Scorsese has often called The Searchers one of his favorite Westerns, in addition to being one of the greatest movies of all time, period. From the gorgeous cinematography, the evergreen themes and Wayne’s haunting central turn, it’s a film the director finds himself coming back to decades after he first watched it. The Searcher’s ending has been much discussed among film scholars too, with Scorsese himself feeling the shot of Ethan turning and leaving through the door turns it into a “ghost story;” the character has fulfilled his purpose but is now doomed to wander the deserts alone, like a spirit.The Searchers Inspired Scorsese’s Own Movies
Travis Bickle at the movies in Taxi Driver
The film made a major impression on Scorsese when he saw it as a boy, and its influence can be spotted in his own work. His debut Who’s That Knocking at My Door features a scene where protagonist J.R. (Harvey Keitel) talks about both John Wayne and The Searchers in great detail, while the Ford movie appears again in Scorsese’s crime drama Mean Streets from 1973. The Searchers was a direct influence on Scorsese’s Taxi Driver, with the journey of Robert De Niro’s Travis being a mirror of Ethan’s. He’s another loner filled with anger and hatred, looking to rescue a young girl in Jodie Foster’s Iris.The movie ends with Travis rescuing Iris in the bloodiest manner possible, and like Ethan, the movie leaves him on an ambiguous note. The influence of The Searchers can also be felt in the director’s attraction to anti-heroes and flawed protagonists, who may see themselves as fundamentally good men or heroic, despite the appalling acts of violence they commit or the selfishness they display.The Searchers Is A Favorite Of The “Movie Brats”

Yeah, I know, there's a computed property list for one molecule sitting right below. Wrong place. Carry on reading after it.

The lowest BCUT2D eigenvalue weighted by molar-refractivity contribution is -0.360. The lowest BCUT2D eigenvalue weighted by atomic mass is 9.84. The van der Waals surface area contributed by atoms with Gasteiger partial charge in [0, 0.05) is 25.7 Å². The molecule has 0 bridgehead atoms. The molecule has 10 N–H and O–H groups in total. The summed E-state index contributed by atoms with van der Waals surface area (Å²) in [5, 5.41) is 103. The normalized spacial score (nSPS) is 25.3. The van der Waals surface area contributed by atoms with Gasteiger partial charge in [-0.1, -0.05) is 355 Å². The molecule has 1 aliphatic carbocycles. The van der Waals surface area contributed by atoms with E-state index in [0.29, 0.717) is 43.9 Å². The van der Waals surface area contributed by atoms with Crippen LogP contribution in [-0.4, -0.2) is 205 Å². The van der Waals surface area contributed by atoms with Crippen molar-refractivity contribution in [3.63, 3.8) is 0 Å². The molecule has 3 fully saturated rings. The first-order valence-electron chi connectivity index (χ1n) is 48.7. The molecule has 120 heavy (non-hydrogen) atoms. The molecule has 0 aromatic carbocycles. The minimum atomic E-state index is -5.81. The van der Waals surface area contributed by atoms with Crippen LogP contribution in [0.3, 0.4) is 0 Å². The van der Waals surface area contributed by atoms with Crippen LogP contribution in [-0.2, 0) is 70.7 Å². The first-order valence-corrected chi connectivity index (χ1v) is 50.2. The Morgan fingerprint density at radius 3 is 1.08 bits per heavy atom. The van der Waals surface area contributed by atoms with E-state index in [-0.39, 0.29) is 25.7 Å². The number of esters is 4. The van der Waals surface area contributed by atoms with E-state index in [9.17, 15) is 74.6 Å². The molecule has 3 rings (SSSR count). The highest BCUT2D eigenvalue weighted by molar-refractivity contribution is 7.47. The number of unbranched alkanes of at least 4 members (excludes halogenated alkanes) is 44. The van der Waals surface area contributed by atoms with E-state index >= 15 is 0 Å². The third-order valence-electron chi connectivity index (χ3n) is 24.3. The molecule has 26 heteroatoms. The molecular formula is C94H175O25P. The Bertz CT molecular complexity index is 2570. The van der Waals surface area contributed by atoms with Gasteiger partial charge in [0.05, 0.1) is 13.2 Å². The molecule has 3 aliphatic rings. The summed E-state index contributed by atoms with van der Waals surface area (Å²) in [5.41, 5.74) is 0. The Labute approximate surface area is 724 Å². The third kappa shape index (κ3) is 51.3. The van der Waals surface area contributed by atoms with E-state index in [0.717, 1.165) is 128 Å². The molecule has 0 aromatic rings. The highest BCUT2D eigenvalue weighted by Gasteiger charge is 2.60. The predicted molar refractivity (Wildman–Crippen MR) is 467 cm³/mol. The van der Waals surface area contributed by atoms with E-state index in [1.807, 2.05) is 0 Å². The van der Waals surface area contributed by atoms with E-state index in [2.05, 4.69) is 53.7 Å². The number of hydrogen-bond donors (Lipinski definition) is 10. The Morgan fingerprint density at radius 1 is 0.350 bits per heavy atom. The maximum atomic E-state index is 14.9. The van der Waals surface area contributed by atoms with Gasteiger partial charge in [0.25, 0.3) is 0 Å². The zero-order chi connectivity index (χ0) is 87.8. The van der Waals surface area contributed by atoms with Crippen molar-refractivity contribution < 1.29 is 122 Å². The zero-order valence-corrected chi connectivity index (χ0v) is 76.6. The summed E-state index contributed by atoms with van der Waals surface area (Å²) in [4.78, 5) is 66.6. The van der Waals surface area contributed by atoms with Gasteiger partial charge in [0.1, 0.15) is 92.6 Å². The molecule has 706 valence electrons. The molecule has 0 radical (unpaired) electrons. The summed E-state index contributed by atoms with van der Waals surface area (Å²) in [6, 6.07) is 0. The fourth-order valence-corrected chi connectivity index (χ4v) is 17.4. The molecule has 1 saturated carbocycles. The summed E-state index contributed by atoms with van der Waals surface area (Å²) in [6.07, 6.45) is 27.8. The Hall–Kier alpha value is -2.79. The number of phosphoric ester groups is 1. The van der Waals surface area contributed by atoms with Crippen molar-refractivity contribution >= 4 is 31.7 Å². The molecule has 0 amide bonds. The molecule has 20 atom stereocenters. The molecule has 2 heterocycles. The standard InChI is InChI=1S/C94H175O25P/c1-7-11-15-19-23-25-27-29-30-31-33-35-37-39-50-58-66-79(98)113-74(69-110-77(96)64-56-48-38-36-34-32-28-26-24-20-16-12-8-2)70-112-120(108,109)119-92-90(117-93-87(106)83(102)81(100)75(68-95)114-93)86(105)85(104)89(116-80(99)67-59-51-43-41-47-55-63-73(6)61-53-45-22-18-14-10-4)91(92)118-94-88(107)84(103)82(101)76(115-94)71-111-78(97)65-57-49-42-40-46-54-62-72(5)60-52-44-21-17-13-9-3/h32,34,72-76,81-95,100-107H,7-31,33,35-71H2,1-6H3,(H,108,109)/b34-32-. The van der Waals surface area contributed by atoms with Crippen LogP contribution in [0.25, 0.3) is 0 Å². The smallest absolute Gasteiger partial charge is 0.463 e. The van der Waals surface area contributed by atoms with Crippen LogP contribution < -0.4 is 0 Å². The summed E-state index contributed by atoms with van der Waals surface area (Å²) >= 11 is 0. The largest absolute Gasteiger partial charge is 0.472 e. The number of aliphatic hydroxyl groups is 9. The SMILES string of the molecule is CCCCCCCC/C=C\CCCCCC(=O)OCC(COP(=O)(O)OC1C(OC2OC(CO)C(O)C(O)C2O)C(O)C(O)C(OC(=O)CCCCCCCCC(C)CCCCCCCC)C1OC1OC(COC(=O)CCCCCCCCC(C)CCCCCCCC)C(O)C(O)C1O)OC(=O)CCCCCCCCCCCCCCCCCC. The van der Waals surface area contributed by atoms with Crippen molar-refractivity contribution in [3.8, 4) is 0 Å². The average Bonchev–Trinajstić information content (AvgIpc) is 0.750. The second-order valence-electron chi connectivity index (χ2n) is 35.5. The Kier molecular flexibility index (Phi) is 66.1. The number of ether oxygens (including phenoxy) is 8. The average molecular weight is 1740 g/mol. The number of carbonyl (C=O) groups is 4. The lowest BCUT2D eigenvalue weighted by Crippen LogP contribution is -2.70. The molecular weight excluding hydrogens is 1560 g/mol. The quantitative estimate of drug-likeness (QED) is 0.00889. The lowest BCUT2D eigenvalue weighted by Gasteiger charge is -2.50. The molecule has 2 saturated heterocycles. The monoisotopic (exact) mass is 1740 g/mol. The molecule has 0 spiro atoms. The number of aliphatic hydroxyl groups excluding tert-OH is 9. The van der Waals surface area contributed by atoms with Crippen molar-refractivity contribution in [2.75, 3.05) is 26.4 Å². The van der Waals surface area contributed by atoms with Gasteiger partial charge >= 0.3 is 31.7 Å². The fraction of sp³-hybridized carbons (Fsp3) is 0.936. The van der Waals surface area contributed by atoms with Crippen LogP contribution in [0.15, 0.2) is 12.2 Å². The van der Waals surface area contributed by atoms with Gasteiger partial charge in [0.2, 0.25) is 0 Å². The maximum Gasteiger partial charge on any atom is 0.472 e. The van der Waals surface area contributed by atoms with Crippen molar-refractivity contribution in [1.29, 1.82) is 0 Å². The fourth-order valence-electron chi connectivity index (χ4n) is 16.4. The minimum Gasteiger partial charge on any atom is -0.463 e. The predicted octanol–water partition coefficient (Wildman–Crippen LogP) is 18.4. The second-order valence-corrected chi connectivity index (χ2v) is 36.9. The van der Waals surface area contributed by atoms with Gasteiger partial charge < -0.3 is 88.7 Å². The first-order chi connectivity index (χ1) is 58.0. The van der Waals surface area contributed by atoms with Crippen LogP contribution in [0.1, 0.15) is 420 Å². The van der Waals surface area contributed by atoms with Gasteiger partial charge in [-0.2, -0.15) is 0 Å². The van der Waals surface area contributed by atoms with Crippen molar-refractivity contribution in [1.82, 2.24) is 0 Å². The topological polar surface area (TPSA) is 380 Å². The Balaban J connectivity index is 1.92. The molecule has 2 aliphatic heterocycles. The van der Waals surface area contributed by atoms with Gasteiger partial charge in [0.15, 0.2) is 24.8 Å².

Steven Spielberg leaning against a camera with George Lucas standing beside him on the cover of Indiana Jones bonus material DVD